Finance news: Cash boost for sex health body

Venture philanthropists the Impetus Trust and the Charities Aid Foundation have launched a £275,000 investment collaboration.

The two organisations have selected the black and minority ethnic sexual health charity Naz Project London as their first 'co-investment', but others could follow.

Naz Project London, which provides sexual health and HIV-prevention support services to BME communities in the capital, is to receive £175,000 from Impetus and £100,000 from CAF.

Sixty per cent of Londoners infected with HIV are from BME groups, with the number of African people affected particularly high. More than half of the 35,400 people with the disease in the UK live in London.

The investment package involves capacity-building consultancy as well as grants. The Naz Project has already received a pro bono sector and competition analysis from the strategy consultancy firm OC&C, worth £50,000, which prompted a revision of its business strategy. The organisation will also receive 30 days of free consultancy with the CAF consultants network, including advice on funding, board development and business planning.

"We are convinced that this collaborative model and the lessons we have learnt will have benefits for funders and the charities they support," said Victoria Anderson, head of grant-making at CAF.

"Collaboration throughout the development and implementation of co-investment needs commitment and energy on both sides."

Judith Brodie, chief executive of the Impetus Trust, said the advantage of co-investment for the charity was that it had a relationship with two funders but only one reporting and accountability process.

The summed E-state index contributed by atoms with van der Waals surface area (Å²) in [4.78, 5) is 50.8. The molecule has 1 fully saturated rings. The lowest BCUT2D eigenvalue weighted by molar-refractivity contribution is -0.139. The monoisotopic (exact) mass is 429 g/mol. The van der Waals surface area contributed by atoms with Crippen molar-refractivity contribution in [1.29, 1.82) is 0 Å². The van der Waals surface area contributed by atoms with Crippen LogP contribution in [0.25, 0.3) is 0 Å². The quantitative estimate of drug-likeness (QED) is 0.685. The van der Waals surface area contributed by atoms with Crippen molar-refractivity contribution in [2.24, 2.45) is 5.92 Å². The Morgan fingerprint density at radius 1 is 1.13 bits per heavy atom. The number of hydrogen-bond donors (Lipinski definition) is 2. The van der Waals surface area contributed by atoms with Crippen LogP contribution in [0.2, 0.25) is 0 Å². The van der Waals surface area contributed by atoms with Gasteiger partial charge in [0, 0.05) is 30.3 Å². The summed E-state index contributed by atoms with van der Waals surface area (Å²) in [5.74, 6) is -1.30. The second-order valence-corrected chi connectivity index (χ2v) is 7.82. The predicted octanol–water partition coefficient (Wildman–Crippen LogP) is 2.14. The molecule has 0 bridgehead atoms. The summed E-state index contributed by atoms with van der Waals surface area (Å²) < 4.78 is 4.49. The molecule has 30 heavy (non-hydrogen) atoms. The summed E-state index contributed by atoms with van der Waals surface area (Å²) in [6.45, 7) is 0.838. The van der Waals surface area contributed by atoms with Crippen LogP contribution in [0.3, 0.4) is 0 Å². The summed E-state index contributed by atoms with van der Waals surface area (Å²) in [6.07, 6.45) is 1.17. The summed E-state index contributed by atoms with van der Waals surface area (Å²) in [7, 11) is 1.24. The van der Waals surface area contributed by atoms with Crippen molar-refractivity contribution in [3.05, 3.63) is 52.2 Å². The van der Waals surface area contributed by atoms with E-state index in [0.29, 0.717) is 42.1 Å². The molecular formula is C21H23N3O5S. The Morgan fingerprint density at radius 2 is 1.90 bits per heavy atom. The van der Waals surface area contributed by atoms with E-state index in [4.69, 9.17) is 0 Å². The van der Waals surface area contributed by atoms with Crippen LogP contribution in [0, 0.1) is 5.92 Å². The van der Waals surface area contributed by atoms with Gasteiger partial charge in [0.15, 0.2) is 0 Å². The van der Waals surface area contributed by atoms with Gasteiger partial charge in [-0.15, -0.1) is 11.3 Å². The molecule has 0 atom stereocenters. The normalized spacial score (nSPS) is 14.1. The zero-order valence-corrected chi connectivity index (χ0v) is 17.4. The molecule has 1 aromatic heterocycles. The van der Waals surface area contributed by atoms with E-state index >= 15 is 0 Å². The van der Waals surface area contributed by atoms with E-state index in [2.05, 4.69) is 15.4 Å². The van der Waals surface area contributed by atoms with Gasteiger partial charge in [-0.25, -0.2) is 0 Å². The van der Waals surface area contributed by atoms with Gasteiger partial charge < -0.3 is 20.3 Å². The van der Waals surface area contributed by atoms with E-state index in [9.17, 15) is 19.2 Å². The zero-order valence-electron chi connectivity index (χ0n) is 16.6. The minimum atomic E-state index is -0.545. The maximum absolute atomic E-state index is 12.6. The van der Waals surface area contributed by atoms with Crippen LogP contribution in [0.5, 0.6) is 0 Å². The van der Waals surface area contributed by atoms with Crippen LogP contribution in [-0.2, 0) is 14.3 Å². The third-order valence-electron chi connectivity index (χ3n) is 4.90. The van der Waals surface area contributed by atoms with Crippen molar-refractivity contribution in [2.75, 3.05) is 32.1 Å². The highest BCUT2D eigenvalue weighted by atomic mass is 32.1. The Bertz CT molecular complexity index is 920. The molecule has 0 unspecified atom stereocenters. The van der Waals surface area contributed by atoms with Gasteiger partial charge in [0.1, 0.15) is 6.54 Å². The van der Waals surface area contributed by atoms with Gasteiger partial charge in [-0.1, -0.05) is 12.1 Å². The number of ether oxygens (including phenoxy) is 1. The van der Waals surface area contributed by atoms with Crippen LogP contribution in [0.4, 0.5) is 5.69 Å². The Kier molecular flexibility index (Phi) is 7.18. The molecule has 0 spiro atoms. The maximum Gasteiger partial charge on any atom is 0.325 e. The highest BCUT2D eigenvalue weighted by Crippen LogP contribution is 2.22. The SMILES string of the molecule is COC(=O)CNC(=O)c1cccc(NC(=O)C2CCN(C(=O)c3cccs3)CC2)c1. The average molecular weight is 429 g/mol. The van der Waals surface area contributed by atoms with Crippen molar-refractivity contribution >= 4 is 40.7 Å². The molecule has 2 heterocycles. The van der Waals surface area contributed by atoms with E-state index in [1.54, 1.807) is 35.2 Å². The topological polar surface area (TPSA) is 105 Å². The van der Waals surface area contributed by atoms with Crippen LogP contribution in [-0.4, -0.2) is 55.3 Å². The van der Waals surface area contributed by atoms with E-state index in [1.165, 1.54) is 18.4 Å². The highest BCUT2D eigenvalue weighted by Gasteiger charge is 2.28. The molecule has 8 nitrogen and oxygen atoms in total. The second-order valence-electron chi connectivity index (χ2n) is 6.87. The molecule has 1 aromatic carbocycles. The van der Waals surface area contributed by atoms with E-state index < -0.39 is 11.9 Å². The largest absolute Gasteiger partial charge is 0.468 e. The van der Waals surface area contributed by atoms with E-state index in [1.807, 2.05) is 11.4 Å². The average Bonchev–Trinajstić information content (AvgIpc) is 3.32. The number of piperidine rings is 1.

Impetus has taken the lead in relations with the Naz Project, meeting directors on a monthly basis. CAF representatives can attend whenever they want, but are scheduled to do so only every six months.

Bryan Teixeira, chief executive of the Naz Project, said: "The assessment process has been challenging and supportive, but I am excited by the potential we have to increase our impact on the urgent but little-discussed issue of BME sexual health.

"We know it is vital to communicate in a sensitive way with BME communities; we have the experience and expertise to do that."

- See News Analysis, page 10.

Have you registered with us yet?

Register now to enjoy more articles and free email bulletins

Register
Already registered?
Sign in

Before commenting please read our rules for commenting on articles.

If you see a comment you find offensive, you can flag it as inappropriate. In the top right-hand corner of an individual comment, you will see 'flag as inappropriate'. Clicking this prompts us to review the comment. For further information see our rules for commenting on articles.

comments powered by Disqus